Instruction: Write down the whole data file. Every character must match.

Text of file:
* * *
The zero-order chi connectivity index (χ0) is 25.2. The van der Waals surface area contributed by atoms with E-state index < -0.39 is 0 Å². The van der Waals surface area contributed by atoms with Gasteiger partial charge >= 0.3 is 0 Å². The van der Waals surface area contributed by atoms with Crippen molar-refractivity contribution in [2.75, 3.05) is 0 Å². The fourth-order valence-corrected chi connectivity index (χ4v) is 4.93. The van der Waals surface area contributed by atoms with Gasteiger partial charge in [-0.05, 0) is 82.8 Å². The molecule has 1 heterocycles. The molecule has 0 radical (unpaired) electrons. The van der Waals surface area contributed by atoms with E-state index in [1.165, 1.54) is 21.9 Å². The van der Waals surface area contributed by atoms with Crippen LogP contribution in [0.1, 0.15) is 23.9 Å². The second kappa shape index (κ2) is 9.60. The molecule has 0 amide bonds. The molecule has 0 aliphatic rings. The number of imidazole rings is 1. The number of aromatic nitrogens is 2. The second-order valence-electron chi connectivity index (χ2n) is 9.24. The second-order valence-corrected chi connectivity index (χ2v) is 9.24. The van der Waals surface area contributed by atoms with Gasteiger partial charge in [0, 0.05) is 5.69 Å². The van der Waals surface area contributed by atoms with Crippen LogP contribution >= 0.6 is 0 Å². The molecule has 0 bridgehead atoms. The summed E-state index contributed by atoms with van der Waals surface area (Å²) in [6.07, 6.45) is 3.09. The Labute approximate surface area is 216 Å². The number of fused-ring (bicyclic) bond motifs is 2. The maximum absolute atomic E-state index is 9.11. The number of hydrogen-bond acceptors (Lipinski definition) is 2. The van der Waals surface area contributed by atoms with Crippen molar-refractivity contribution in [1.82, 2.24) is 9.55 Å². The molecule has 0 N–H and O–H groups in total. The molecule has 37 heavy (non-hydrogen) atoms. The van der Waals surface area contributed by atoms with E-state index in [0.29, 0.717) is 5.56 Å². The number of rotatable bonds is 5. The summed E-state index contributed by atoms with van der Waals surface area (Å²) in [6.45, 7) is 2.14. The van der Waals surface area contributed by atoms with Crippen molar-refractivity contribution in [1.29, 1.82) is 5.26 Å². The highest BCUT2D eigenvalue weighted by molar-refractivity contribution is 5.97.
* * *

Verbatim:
The zero-order chi connectivity index (χ0) is 25.2. The van der Waals surface area contributed by atoms with E-state index < -0.39 is 0 Å². The van der Waals surface area contributed by atoms with Gasteiger partial charge >= 0.3 is 0 Å². The van der Waals surface area contributed by atoms with Crippen molar-refractivity contribution in [2.75, 3.05) is 0 Å². The fourth-order valence-corrected chi connectivity index (χ4v) is 4.93. The van der Waals surface area contributed by atoms with Gasteiger partial charge in [-0.05, 0) is 82.8 Å². The molecule has 1 heterocycles. The molecule has 0 radical (unpaired) electrons. The van der Waals surface area contributed by atoms with E-state index in [1.165, 1.54) is 21.9 Å². The van der Waals surface area contributed by atoms with Crippen LogP contribution in [0.1, 0.15) is 23.9 Å². The second kappa shape index (κ2) is 9.60. The molecule has 0 amide bonds. The molecule has 0 aliphatic rings. The number of imidazole rings is 1. The number of aromatic nitrogens is 2. The second-order valence-electron chi connectivity index (χ2n) is 9.24. The second-order valence-corrected chi connectivity index (χ2v) is 9.24. The van der Waals surface area contributed by atoms with Gasteiger partial charge in [0, 0.05) is 5.69 Å². The van der Waals surface area contributed by atoms with Crippen LogP contribution >= 0.6 is 0 Å². The molecule has 0 bridgehead atoms. The summed E-state index contributed by atoms with van der Waals surface area (Å²) in [6.07, 6.45) is 3.09. The Labute approximate surface area is 216 Å². The number of fused-ring (bicyclic) bond motifs is 2. The maximum absolute atomic E-state index is 9.11. The number of hydrogen-bond acceptors (Lipinski definition) is 2. The van der Waals surface area contributed by atoms with Crippen molar-refractivity contribution in [1.82, 2.24) is 9.55 Å². The molecule has 0 N–H and O–H groups in total. The molecule has 37 heavy (non-hydrogen) atoms. The van der Waals surface area contributed by atoms with E-state index in [0.29, 0.717) is 5.56 Å². The number of rotatable bonds is 5. The summed E-state index contributed by atoms with van der Waals surface area (Å²) in [6.45, 7) is 2.14. The van der Waals surface area contributed by atoms with Crippen molar-refractivity contribution in [1.29, 1.82) is 5.26 Å². The highest BCUT2D eigenvalue weighted by molar-refractivity contribution is 5.97.